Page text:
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Note: Data Dialogues is an occasional series that looks at what works well—and what doesn't work so well—in the world of data visualization. The series aims to foster a positive and constructive discussion.
Is there a single “best” way to visualize data in a particular scenario and for a particular audience, or are there multiple “good enough” ways?
In summary, Stephen says, “Is there a best solution in a given situation? You bet there is.”
In contrast, Cole says, “For me, though, it is possible to have multiple varying visuals that may be equally effective”
This is going to sound strange, but I think both are right. There is room for both approaches in the field of data visualization. Let me explain.
Lucky for us, really smart people have been studying how to choose between a variety of alternatives for over a century now. Decision-making of this sort is the realm of operations research (also called “operational research," “management science” and “decision science”). Another way of asking the lead-in question is:
When choosing how to show data to a particular audience, should I keep looking until I find a single optimum solution, or should I stop as soon as I find one of many that achieves some minimum level of acceptability (also called the “acceptability threshold” or “aspiration level”)?
The former approach is called optimization, and the latter was given the name “satisficing" (a combination of the words satisfy and suffice) by Nobel laureate Herbert A. Simon in 1956.
So which approach should we take? Should we optimize or satisfice when visualizing data?
I believe there is room for both approaches. Which approach we take depends on three factors:
This is a critical question, and where I think some of the debate stems. Part of the challenge in ranking alternative solutions to a data-visualization problem is determining what variables go into the payoff function, and their relative weight or importance. The payoff function is how we compare alternatives. Which choice is better? Why is it better? How much better?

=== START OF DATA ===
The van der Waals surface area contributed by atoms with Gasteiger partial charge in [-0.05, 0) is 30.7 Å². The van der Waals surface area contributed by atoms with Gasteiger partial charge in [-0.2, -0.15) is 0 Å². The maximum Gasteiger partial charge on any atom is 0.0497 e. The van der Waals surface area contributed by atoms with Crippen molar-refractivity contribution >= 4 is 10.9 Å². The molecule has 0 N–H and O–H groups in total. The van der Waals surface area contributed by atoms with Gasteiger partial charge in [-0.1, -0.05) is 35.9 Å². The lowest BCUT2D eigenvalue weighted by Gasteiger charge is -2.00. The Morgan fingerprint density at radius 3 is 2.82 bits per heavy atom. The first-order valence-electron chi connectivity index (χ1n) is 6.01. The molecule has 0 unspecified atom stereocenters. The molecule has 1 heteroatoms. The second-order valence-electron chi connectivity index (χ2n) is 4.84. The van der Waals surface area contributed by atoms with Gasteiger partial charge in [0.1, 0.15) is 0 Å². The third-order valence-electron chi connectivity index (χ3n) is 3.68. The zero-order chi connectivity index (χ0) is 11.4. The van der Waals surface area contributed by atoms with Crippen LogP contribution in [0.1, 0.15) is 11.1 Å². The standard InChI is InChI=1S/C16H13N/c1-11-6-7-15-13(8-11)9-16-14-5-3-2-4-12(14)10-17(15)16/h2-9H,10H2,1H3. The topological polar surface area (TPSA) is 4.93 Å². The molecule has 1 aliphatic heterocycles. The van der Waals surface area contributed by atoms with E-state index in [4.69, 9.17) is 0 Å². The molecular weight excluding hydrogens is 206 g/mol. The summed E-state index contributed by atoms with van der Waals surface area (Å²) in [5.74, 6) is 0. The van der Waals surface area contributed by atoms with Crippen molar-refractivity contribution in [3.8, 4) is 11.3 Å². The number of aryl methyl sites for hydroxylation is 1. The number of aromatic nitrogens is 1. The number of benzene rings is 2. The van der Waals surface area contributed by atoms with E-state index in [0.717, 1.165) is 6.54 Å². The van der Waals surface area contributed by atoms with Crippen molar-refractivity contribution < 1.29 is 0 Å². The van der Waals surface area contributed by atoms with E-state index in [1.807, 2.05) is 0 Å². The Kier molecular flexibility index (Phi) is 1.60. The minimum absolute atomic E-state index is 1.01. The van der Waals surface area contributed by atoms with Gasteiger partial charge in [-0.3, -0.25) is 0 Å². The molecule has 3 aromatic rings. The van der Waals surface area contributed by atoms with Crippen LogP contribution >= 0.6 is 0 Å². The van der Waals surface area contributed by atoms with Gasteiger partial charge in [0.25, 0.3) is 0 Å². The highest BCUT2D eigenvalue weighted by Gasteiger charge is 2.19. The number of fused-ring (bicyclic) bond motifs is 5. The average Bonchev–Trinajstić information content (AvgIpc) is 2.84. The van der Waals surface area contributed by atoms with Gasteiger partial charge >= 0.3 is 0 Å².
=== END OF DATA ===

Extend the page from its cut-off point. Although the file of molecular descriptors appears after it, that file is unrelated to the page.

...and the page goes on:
Stephen says, "We can judge the merits of a data visualization by its ability to make the information as easy to understand as possible.” By stating this, he seems to me to be proposing a particular payoff function: increased comprehensibility = increased payoff.
But is comprehensibility the only variable that matters (did our audience accurately and precisely understand the relative proportions?) or should other variables be factored in as well, such as attention (did our audience take notice?), impact (did they care?), aesthetics (did they find the visuals appealing?), memorability (did they remember the medium and/or the message some time into the future?) and behavior (did they take some desired action as a result?).
Here’s a visual that shows how I tend to think about measuring payoff, or success, of a particular solution with hypothetical scores (and yes, I’ve been accused of over-thinking things many times before):